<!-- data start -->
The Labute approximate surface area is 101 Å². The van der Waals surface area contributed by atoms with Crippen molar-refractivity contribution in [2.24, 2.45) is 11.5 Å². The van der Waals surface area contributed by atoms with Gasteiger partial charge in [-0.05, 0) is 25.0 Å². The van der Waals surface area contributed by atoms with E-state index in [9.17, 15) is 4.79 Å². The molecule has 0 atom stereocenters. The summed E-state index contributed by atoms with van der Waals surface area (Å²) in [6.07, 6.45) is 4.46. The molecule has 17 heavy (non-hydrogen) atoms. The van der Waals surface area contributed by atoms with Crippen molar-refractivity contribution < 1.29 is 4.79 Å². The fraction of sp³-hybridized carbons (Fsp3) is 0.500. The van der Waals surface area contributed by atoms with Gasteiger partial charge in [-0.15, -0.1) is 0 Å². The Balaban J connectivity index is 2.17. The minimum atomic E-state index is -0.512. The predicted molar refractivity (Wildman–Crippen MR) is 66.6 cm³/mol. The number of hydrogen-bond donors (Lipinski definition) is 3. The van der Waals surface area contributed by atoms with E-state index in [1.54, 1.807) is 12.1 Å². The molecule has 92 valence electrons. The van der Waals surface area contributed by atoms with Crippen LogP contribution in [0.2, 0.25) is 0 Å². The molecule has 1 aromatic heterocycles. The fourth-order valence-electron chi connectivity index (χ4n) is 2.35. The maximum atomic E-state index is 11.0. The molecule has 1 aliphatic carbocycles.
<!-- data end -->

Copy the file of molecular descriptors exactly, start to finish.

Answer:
The Labute approximate surface area is 101 Å². The van der Waals surface area contributed by atoms with Crippen molar-refractivity contribution in [2.24, 2.45) is 11.5 Å². The van der Waals surface area contributed by atoms with Gasteiger partial charge in [-0.05, 0) is 25.0 Å². The van der Waals surface area contributed by atoms with E-state index in [9.17, 15) is 4.79 Å². The molecule has 0 atom stereocenters. The summed E-state index contributed by atoms with van der Waals surface area (Å²) in [6.07, 6.45) is 4.46. The molecule has 17 heavy (non-hydrogen) atoms. The van der Waals surface area contributed by atoms with Crippen molar-refractivity contribution < 1.29 is 4.79 Å². The fraction of sp³-hybridized carbons (Fsp3) is 0.500. The van der Waals surface area contributed by atoms with Gasteiger partial charge in [-0.15, -0.1) is 0 Å². The Balaban J connectivity index is 2.17. The minimum atomic E-state index is -0.512. The predicted molar refractivity (Wildman–Crippen MR) is 66.6 cm³/mol. The number of hydrogen-bond donors (Lipinski definition) is 3. The van der Waals surface area contributed by atoms with E-state index in [1.54, 1.807) is 12.1 Å². The molecule has 92 valence electrons. The van der Waals surface area contributed by atoms with Crippen LogP contribution in [0.2, 0.25) is 0 Å². The molecule has 1 aromatic heterocycles. The fourth-order valence-electron chi connectivity index (χ4n) is 2.35. The maximum atomic E-state index is 11.0. The molecule has 1 aliphatic carbocycles.